Let’s say that you fit into one of these unconventional preretirement profiles:
- You’ve retired from your long-term career but are free-lancing as a consultant for a few years
- You still are working, but you’ve taken free-lance jobs to boost your retirement capital
- Your employer has downsized, and now are working for it as an independent contractor
- After retiring you’ve started your own business in a new field
In each of these cases, you have self-employment income that could be eligible for additional tax shelter – even if you are covered by an employer’s regular retirement plan. You have the opportunity to build much more retirement capital on a tax-deferred basis.
A Simplified Employee Pension (SEP) operates very much like a regular IRA:
- Contributions are tax deductible, and you pay no tax on your investment earnings until they are withdrawn.
- You may make withdrawals (but not receive loans) at any time. Withdrawals are taxed as ordinary income tax rates of up to 35%.
- Withdrawals prior to age 59 ½ incur a 10% penalty in addition to the tax that you would owe.
- You can roll over the proceeds from a SEP to an IRA for continued tax deferral.
- A schedule of annual withdrawals from the account must begin by April 1 of the year following the year that you reach age 70 ½.
With a SEP you can contribute and deduct up to 20% of your self-employment income up to a maximum of $49,000, adjusted annually for inflation, or 25% of your compensation income if you have incorporated. The maximum compensation that you can consider when figuring SEP contributions and the deduction for contributions is $245,000.
The Solo 401(k)
The Solo 401(k) is available to self-employed individuals and, generally, business owners who have no other full-time employees (except a spouse).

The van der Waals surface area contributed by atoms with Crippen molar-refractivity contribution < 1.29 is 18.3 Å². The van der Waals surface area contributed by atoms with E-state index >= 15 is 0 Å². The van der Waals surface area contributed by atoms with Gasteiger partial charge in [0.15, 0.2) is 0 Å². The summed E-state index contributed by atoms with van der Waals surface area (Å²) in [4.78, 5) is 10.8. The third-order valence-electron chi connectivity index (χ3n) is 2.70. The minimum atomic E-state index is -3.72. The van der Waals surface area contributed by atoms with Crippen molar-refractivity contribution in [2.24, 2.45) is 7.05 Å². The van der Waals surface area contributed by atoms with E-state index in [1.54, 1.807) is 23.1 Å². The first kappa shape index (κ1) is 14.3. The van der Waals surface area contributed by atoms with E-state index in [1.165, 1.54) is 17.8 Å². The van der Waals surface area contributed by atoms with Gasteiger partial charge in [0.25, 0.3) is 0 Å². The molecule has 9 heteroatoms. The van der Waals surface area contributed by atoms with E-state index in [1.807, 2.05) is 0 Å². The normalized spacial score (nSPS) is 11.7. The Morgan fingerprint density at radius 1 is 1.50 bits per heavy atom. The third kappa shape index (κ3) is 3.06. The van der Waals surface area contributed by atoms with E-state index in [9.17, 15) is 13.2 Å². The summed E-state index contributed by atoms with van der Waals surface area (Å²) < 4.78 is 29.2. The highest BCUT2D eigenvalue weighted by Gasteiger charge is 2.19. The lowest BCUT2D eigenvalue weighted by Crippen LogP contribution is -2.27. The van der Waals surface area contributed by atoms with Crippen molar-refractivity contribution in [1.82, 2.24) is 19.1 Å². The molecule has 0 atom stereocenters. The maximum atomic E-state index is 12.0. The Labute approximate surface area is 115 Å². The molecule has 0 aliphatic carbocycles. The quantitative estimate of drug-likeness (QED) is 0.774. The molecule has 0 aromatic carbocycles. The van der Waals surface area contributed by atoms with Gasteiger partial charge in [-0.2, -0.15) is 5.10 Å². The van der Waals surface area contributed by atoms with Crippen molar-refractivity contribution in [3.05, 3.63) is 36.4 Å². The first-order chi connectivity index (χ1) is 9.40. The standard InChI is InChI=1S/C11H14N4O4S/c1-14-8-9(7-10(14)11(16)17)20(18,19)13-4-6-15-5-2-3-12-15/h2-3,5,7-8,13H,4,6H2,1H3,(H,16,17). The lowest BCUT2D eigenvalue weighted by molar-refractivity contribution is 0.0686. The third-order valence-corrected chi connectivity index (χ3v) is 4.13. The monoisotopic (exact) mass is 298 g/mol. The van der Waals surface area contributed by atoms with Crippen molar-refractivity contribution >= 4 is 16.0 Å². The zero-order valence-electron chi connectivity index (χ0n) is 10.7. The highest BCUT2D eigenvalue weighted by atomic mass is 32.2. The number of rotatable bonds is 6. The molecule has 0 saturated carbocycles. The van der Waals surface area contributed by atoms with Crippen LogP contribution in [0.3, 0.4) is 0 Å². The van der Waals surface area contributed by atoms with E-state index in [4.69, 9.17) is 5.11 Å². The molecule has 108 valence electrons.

There are two components to your 401(k) contributions, which is what differentiates the plan from a SEP. You may defer up to 100% of the first $16,500 of your self-employment income every year ($22,000 of age 50 or older) – the same amount that can be contributed to a traditional 401(k) plan.
On top of that, you can contribute and deduct an additional amount of up to 20% of your self-employment income or 25% of your W2 compensation income (the profit sharing portion of your contribution). In total, you can contribute up to $49,000 to a Solo 401(k). You can double the amount if your spouse works with you. Contributions are completely discretionary: They may rise and fall, or even be skipped in any year, depending upon how your self-employment income is doing.
If you are covered by an employer’s qualified retirement plan, your contributions to plans based upon your self-employment income will be limited by that fact – consult with your tax advisors to learn more.
With the increased questionability on Social Security, are you putting more emphasis on your own retirement strategies? If you are a business owner what tools are you using?